Friday, November 11, 2011

In the Humanities, We Too Want to Find Things Out

Tauriq Moosa at 3 Quarks Daily is unconvinced by my defense of pop-culture humanities, including conferences such as the Jersey Shore conference held recently at the University of Chicago. Moosa says I fail "to offer good reasons for us to take the conference even a little seriously." He then proceeds to assess the conference program against my assertions of value for the topics (based only on the titled of topics and papers--I was not there).

Here is Moosa on the identity studies topic:
I’ve never understood what identity studies are about and what it means. I say this and I live in South Africa. Having engaged with it for many years, I’ve found identity studies to be nothing but nonsense posturing as deep, complex, psychological questions. In the end, who the hell cares? I’m an ex-Muslim who studies bioethics, to change public policy on matters on euthanasia and organ donation, and I read too many comics – I’ve never considered what my identity is or means in the context of a society that is largely unemployed and uneducated. What I have considered is what those factors of unemployment and no education will do when I attempt to engage in political change on matters of medicine (since the majority of the very population I want to benefit might not at first understand my reasons for wanting medical practioners to kill their patients, legally).

But will engaging with what it means to, say, be a man in today’s world really be an important topic? I’m always hesitant about such topics since sometimes people want to take what should be a discussion as a platform to advocate how men (or women) should be; which I think is unfounded, since gender roles don’t make sense anymore with, for example, increasing acceptance of homosexual relationships and artificial insemination. Who cares “how” a man should be in today’s world? I don’t think it’s a relevant topic, but then that’s just me.
Moosa is completely correct about a danger in identity studies to produce "nonsense posturing as deep, complex, psychological questions." One is well served to have a BS-meter handy when reading any paper that purports to focus on identity issues.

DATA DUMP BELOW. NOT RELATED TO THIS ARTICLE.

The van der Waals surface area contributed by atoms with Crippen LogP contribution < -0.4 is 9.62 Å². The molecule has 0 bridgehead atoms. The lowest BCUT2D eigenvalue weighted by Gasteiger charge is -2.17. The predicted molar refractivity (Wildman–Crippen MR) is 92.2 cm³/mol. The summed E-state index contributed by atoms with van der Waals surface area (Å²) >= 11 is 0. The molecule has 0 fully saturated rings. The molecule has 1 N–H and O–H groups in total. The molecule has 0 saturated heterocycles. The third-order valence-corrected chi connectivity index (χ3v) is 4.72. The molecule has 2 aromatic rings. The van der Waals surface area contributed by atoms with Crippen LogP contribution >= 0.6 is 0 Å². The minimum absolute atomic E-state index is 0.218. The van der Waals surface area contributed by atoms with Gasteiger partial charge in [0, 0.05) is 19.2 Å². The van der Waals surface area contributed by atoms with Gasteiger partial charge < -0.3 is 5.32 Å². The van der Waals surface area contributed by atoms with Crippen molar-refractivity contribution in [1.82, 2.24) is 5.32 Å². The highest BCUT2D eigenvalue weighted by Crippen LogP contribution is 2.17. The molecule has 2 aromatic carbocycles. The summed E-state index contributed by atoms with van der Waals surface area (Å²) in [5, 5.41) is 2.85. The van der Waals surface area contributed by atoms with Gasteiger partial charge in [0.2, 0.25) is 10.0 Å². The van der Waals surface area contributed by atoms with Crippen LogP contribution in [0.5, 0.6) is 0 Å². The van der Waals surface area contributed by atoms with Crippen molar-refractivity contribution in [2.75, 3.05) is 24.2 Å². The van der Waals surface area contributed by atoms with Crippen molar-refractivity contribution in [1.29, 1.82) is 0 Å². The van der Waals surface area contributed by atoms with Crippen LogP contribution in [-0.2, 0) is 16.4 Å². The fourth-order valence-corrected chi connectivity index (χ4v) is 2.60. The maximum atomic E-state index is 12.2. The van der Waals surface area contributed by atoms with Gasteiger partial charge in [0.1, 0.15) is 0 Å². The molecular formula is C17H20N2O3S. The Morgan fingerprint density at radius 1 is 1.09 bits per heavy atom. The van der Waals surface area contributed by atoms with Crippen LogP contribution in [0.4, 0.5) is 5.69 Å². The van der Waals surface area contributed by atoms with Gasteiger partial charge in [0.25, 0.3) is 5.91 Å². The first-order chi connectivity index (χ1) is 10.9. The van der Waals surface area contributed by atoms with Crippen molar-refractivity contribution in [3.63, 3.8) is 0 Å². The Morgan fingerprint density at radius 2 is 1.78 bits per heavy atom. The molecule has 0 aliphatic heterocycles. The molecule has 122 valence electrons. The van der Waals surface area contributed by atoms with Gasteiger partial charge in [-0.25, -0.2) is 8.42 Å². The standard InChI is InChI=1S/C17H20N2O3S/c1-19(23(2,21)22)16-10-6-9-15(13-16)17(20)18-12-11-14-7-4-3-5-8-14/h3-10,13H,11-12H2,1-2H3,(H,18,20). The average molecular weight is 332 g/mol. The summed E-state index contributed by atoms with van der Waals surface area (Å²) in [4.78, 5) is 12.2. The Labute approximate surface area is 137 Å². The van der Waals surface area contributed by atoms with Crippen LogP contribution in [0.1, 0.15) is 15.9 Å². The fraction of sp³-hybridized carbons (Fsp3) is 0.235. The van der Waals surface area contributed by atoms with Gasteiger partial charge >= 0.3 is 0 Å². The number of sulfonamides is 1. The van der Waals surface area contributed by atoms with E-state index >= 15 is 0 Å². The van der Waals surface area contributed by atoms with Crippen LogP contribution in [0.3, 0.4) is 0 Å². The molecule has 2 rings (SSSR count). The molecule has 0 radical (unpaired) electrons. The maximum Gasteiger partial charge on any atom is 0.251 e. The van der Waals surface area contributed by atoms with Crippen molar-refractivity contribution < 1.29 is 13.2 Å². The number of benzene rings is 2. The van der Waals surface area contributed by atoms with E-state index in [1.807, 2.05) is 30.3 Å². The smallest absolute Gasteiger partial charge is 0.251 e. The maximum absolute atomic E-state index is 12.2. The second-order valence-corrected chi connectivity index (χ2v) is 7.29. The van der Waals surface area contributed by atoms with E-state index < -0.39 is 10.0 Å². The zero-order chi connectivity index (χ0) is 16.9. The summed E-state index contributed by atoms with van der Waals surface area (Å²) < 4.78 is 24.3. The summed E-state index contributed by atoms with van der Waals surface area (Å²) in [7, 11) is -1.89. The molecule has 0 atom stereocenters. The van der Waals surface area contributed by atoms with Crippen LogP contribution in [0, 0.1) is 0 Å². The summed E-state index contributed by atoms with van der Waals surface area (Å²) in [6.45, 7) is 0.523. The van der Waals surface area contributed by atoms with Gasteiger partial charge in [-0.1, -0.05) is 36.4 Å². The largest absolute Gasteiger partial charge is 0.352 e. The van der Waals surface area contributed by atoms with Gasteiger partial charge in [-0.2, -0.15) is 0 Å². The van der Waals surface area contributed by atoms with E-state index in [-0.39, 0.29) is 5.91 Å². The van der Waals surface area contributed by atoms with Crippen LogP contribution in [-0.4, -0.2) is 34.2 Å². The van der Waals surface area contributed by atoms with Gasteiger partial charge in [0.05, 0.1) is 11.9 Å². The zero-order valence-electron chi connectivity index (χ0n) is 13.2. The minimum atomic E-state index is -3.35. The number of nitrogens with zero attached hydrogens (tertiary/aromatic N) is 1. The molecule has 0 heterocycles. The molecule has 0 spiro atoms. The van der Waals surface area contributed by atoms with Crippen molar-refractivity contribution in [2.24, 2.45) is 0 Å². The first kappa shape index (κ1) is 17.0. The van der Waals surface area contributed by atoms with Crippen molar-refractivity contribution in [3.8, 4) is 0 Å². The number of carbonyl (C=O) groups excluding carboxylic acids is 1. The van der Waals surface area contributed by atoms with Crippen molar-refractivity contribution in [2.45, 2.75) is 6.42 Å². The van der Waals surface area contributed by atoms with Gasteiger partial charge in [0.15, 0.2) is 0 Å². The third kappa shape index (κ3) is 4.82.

Yet, questions of identity do have importance, as does engaging with such questions. Moosa asks why one should care about the topic, and why it matters to have students engage with questions of masculinity or femininity or race or income level or legal status on and so on.

Here's why: because we want to know how things work, including societies and cultures. Some people want to know how light behaves under certain conditions. Others want to know how an organism survived millions of years ago in a hostile environment. Some people want to know what happens when two different molecules interact with each other. Some people want to know how people make sense of the sounds and gestures produced by other people. And some people want to know how different ideas get expressed, used, shared, and altered in a culture.

I am one of the people in this last group. I think we can look at identity categories, for one thing, as a way of studying the historical character of cultures. I believe further that knowing more about such categories and their uses in cultures helps to advance the cause of civil/legal equality and to lessen bigotry.

Moosa asks "Who cares 'how' a man should be in today’s world?" The answer is that I do. I care how masculinity gets defined, and I think it has broad social implications and historical connections. There's a light beer commercial series that focuses on unmanly behavior. Usually, one guy in the commercial won't drink the right kind of light beer and it ties into some earlier behavior that was either too child-like or too feminine. These humorous constructions of masculinity have interesting tie backs to other beer commercials and to other literature where men better behave like men. And we all know of real-life groups and situations where it was a matter of harm or death to act unmanly.